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Ian Botham: The Power and the Glory Paperback – 15 Mar 2012
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'A staggering story, extremely well told by author Simon Wilde' --Independent
'Simon Wilde, in this perfectly paced and exhaustively researched biography, recalls the magic of that astonishing summer' --Guardian
'Wilde's exhaustively researched book is a thoroughly enjoyable, well-paced read. Truth really is stranger than fiction' --Daily Telegraph
'Simon Wilde's sensitive and sympathetic biography is a book that takes Botham as a whole, and allows us to marvel at him a little once again... even-handed, beautifully written' --The Cricketer
'Revealing and candid' --Book of the Month, All Out Cricket
About the Author
Simon Wilde is a journalist and author. He has written for The Times and Sunday Times since 1998, and is currently the latter's cricket correspondent. Three of his books have been shortlisted for the William Hill Sports Book of the Year award: Ranji: A Genius Rich and Strange, Letting Rip: The Fast Bowling Threat from Lillee to Waqar and Shane Warne: Portrait of a Flawed Genius. He also wrote Ian Botham: The Power and the Glory, published by Simon & Schuster. He lives in Hampshire.
Top Customer Reviews
Simon Wilde has done serious research, especially in terms of his range of interviewees, and this is a complete picture of a champion, who gradually fell into ineffectiveness as a Test cricketer, but remains a national treasure.
To give an example of the quality of research on show, there are four pages on how Botham famously claims to have run out Geoff Boycott in a Test against New Zealand as the team were fed up with his slow scoring. Wilde has interviewed Boycott himself about it, as well England team mates Bob Taylor, John Lever, Clive Radley and Bob Willis about it, and even Ewen Chatfield from New Zealand. Basically, Wilde concludes it wasn't deliberate, but the run-out became deliberate over the course of the telling of the anecdoate in later years: all part of the iconoclastic, anti-establishment character Botham wanted to portray.
There is similar diligent delving into other famous controversies: the 'punch-up' with Ian Chappell (which never was), the libel case with Imran Khan (Botham was very unlucky, feel the lawyers), and the non-signing up to the tours with South Africa (financially, not morally, driven).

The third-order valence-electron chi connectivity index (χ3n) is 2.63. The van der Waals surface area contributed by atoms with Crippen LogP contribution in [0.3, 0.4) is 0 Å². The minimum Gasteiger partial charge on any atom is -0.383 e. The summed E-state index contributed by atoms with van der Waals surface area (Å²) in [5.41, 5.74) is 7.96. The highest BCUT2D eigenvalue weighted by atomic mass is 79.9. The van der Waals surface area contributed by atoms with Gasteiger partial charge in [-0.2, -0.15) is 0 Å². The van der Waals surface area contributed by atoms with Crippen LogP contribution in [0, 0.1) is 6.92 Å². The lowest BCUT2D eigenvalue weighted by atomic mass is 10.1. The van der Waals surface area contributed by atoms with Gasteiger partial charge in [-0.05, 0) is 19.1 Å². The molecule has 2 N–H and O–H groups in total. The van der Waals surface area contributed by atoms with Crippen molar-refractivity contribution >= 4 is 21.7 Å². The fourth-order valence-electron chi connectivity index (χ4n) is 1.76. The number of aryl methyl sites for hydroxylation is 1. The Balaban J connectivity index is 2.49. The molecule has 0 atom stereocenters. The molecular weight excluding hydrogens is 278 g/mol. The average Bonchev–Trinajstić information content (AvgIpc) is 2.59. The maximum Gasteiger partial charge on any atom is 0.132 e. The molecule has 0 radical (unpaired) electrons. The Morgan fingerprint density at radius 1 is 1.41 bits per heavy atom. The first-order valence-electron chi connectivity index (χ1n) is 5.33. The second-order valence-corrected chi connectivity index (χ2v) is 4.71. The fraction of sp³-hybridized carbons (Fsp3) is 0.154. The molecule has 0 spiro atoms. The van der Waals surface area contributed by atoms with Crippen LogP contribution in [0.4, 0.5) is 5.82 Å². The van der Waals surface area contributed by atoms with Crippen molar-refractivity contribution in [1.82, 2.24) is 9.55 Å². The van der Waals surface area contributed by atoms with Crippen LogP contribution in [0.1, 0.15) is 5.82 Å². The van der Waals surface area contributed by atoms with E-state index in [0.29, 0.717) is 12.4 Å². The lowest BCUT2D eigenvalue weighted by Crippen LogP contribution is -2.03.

He is also scrupulously fair in his judgements: contrary to usual report Botham did succeed once against the West Indies (at least to some degree), in the 1984 home series, when unburdened by the captaincy; he also points up Botham's performance against the full strength Aussies in 1979-80 to point out that Botham's early success wasn't just down to the lack of Packer players.Read more ›
Another strong feature is the description of Botham's main mentors. The best-known of these relationships, of course, was with Brearley, but Wilde moves away from the simplistic man-management interpretation, demonstrating how Brearley used reverse psychology to fire up Botham; Wilde also tells us how Botham's famous 5-1 spell at Edgbaston in 1981 was possible only because Brearley had forced a very reluctant Botham to change into his bowling boots! By contrast, Wilde develops a case that Close, while a fan of Botham the player, never rated him as a captain. The third, a little surprisingly, is Cartwright, a very different type of person and bowler from Botham, who nevertheless was probably the biggest single influence on disciplining Botham's bowling technique.
Wilde gives several illustrations of how Botham's naivety often let him down. One is the fiasco of the Tim Hudson saga (but, I wonder, would Botham have gone for, and achieved, his record number of sixes in a season without the motivation of that circus?) Another is his inability to forget friendships and club loyalties at Test level, e.g. when playing against Viv Richards.Read more ›
It's not shameless sycophancy, either, but an honest account of one of England's most famous sportsmen.
It's warts and all stuff and, for all his faults, I came away liking Beefy that much more.
I really can't recommend it enough.
Most Recent Customer Reviews
I did enjoy reading this book. It's a warts and all book and pulls no punches about Beefy's shortcomings. I docked a star because I found the writing a bit turgid on occasion.Published on 5 Nov. 2013 by Roger Cavanagh